A Loom of One`s Own


By Malangba Bangormayum

In October a `Great Soul` was born.

In September, a friend of mine and I were discussing about something which led to the etymology of the word `Tantra`. He explained, in quite some length, what that word means. What I got out of that explanation was that the root of the word has to do with instrumentality. The literal meaning of the word, it seems, is to do with the loom. Tantra, therefore, I thought, could be taken as instruments, means to an end. It could also mean `looms`™ of various kinds, which give us means to weave webs of significances around ourselves, others and the world.

In June some years ago, I got married. My wife is the sixth of seven sisters. Her elder sisters got, as parental gifts, in line with tradition, the gift of looms – looms on which they could weave clothes,perhaps a livelihood. Eachwas also gifted a cow. I came to know of the cow earlier than the fact of the gift of looms. So, before the marriage, I asked my would-be-wife, whether she is bringing a cow. I said that would be great. I had this vision of a cow ferried on a truck to my place. I thought that would be fun. My expression of interest in the cow was taken seriously by her parents. Arrangements were made, the cow was chosen. My parents did not take it that way. They thought I was being infantile. When the cow was about to be put on the truck, words were sent by my father requesting my would-be-in-laws that the cow would not be a good idea. His argument was that there simply was no place to put the animal, and that the cow be sent when proper arrangements, a cow-shed was made. The cow-shed is yet to be constructed.

My wife did not receive any loom either. I inquired why? I also had this vision of her weaving clothes. That too looked good. She had this story to tell why she was not gifted a loom as was the case with her sisters. There was a `crazy woman`™ in her locality, when she was a child. This `crazy woman`™went around the locality to places where there were infants and children. She looked for chancesto hold them and play with them. It goes without saying that she was not entertained.

She saw some kids playing on a bullock cart. The bigger ones ran away when she approached. A little girl remained for she could not get down. The `crazy woman`™ took her down with care, but something happened which made her topple over the little girl. The girl got a fracture on her left-arm. The girl grew up, and became my wife one day, in June.

Taking long bus rides to a medicine-man in Khongjom, the parents of the girl treated their daughter but it did not quite worked out. They took her to a doctor, who told them that the bone had set but in the wrong way. The only way was to break it again and reset it. They would not hear of it. They resolved that they would make sure that their daughter never labour with her hands. She was not allowed to lift the heavy bucket, that heavy bag of rice. They also made sure that she gets the best education that they could afford, so that she never works on the loom. If that was the case, it is no mystery why she did not get the loom. She already had the gift of a loom of a different kind from her parents.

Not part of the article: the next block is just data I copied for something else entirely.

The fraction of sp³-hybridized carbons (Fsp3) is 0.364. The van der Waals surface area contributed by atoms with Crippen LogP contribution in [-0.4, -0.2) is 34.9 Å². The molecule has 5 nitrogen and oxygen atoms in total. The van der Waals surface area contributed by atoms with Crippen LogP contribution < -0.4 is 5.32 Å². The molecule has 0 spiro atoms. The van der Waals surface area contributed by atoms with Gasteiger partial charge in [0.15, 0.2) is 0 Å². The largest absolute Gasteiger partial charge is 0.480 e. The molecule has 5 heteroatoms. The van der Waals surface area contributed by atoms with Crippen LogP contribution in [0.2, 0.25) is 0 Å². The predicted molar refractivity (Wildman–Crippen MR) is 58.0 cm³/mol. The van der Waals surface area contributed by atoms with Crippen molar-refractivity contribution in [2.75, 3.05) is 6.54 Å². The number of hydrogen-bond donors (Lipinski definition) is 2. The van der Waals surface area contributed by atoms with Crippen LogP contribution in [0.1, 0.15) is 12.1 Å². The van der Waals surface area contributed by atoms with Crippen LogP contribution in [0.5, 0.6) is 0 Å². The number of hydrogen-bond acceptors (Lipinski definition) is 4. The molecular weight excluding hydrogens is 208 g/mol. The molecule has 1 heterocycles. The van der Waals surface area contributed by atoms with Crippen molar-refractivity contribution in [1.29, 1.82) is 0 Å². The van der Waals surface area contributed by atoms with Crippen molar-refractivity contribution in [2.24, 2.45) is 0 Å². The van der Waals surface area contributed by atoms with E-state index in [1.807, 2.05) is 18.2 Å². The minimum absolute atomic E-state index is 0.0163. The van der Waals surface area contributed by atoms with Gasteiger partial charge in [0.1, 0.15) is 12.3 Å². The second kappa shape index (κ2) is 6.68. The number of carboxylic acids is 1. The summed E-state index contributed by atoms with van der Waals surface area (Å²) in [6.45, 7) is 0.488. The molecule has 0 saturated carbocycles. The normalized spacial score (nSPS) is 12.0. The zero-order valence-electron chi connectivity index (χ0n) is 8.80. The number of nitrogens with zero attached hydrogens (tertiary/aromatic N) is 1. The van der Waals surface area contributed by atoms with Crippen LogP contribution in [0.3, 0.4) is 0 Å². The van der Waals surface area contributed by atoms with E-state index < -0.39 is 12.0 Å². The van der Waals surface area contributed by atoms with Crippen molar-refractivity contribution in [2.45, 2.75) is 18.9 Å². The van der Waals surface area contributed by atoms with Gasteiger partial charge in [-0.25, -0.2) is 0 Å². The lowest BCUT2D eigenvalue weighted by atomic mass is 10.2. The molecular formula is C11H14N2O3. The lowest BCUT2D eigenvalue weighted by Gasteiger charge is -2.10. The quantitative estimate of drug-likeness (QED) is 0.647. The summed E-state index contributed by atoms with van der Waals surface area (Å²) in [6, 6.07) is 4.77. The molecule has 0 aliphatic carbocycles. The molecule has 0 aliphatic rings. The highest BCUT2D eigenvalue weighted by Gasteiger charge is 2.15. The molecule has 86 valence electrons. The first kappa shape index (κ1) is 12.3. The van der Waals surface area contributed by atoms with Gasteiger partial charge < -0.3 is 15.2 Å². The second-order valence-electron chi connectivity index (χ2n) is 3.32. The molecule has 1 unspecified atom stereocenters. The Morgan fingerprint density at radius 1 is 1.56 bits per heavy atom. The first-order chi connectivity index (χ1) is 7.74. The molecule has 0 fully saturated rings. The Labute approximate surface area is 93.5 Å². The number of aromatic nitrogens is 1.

I knew what `Sva` means. If it is to be conjoined with `Tantra`, then it gives an idea worth fighting for. It is now clear why that `Great Soul` used to physically labour on a loom of his own. There is atwo-way traffic between the physical to the abstract idea and the idea to the physical. Another dimension of greatness of that `Great Soul` struck me in some kind of an epiphany. He was indeed someone who felt, what he thought and thought what he felt. Knowingly or unknowingly, intentionally or not, he expressed what he felt and what he thought. The loom that he used to spin seems to be a case in point. His struggle for freedom for his people somehow expressed itself in the innocuous looking loom that he spun religiously. The physical loom as a launch pad, a symbolism for the idea that he was struggling for, need not have been a conscious design on his part. But isn`™t it the beautiful part, the effortlessness of a consummate artiste?The idea gave form to the physical loom. And in between these was the literal meaning of words that stand for `self`™ and `loom`™ and which together comes to stand for Independence, Self-rule, Freedom, Dignity and the myriad terms having a familial relation. He spun his loom, to realize the gift of a loom for everyone. He spun on his loom, now I realize, to make possible that everyone gets a loom of one`™s own.


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